Surviving population in China starts late Feb to early Mar, with laying from mid Mar to early Apr (14 Mar–8 Apr in recent study involving 271 nests)#R; in Japan formerly started in Feb, with laying in Apr. Monogamous, with both pair members contributing to all aspects of breeding#R. Nowadays solitary; formerly in colonies, said to be small, but no information from period when species commoner; unconfirmed report of breeding in mixed colony with herons and cormorants in late 19th century in Aomori, Japan. Nest is large, untidy, flimsy stick platform, lined with small twigs, leaves and hay; built on branches of trees (e.g., pines, Pinus tabulaeformis#R and P. massoniana#R, the oak Quercus variabilis#R, chestnuts Castanea spp. or poplars Populus, also Ulmus pumila and Platycarya strobilacea)#R, at height of c. 4–25 m#R and often within 100 m of human settlements, being dictated by location of favoured feeding areas#R. In past sometimes reused same nest in subsequent seasons, but more recent observations indicate that pairs usually build a new nest each year#R. Usually three eggs (1–5)#R, although mean clutch size appears to vary strongly in response to food availability (2·84 ± 0·77), laid at two-day intervals#R and may lay replacement clutch if first fails#R; incubation 28–30 days in wild, 25 days in captivity; chicks have grey down, white below, and hatch asynchronously#R at 1–2-day intervals#R; young birds fledge at 45–50 days (in captivity at just 35 days)#R but do not become independent until c. 70 days#R, fed by both adults (by regurgitation)#R. Unlike other ibis species, which facultatively practice brood reduction (to two fledglings), this phenomenon is relatively uncommon in N. nippon, for which studies reveal that 78·3% of hatchlings fledge and that aggressive dominance behaviour among nestlings is unstable, with all chicks taking turns to peck aggressively and > 50% of pecks are so-called “false pecks”#R. Mean hatching success is 80·2%, ranging from 35·7% to 100%, with overall breeding success at 65·6%, and egg losses are mainly due to infertility or the eggs being addled, predation, and human disturbance, while chick deaths are principally the result of food shortages, predation and disturbance by local inhabitants#R. Nest-sites at lower altitudes appear to less successful, perhaps because of the greater probability of human disturbance at these elevations#R, although other research indicates that it is higher-elevation sites that are in fact suboptimal and that the ibis can tolerate more disturbance than originally suspected#R. A chick hatched by one of the reintroduced birds in Shaanxi was killed by a non-venomous snake (Elaphe carinata)#R, and at the original site snakes (especially Elaphe carinata), Siberian weasels (Mustela sibirica) and yellow-throated martens (Martes flavigula) have been observed to predate eggs and nestlings, and the two mustelids might also take adults (in response, efforts have been taken to make nest-trees predator-proof)#R. Sexual maturity apparently at c. 3 (2–4) years old, with first breeding by females (3·64 ± 1·36 years) not significantly earlier than males (4·17 ± 1·47 years)#R; one of the last wild males that was taken into captivity in Japan lived to 26 years old#R, while a female still alive in the late 1990s#R eventually died at age 36 years#R.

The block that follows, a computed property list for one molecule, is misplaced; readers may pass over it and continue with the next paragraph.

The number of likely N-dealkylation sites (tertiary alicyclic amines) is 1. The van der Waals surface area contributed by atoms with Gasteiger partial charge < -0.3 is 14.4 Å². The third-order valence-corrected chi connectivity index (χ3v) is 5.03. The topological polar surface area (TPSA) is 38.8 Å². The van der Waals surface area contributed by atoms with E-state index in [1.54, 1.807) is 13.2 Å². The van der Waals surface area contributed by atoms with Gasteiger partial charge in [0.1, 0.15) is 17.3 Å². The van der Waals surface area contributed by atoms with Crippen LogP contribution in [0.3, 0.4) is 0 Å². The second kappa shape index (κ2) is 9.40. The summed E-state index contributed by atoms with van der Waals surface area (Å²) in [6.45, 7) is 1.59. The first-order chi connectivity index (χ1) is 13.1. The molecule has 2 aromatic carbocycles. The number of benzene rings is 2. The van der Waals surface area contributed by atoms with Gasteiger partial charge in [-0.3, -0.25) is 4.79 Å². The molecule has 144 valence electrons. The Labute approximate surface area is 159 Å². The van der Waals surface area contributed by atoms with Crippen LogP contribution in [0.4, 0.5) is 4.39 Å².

Movements

Populations of C China, including only known surviving one, sedentary, but between Jul and Oct move c. 25 km (15–45 km) from their breeding areas to plains along Hanjiang R#R; home range averages 100·8 ± 49·8 ha or 175·6 ± 91·3 ha (depending on the methodology used) and the breeding home range of different pairs overlaps by c. 24·5 ± 27·3%, more exceptionally up to 46·8–64·3%#R. Satellite-tracking has revealed that family groups disperse progressively farther from nest-sites in a southerly (especially SE) direction over a mean distance of 20·3 ± 7 km, with females (9·6 km) moving on average significantly farther than males (5·9 km)#R. Former populations of Siberia, Manchuria and N China wintered in SE China and Hainan. In Japan, birds that bred in C Japan apparently sedentary, while those from S Hokkaido and N Honshu migrated S in winter, with records as far S as Ryukyu Is. Flies in line or in V formation.

Status and conservation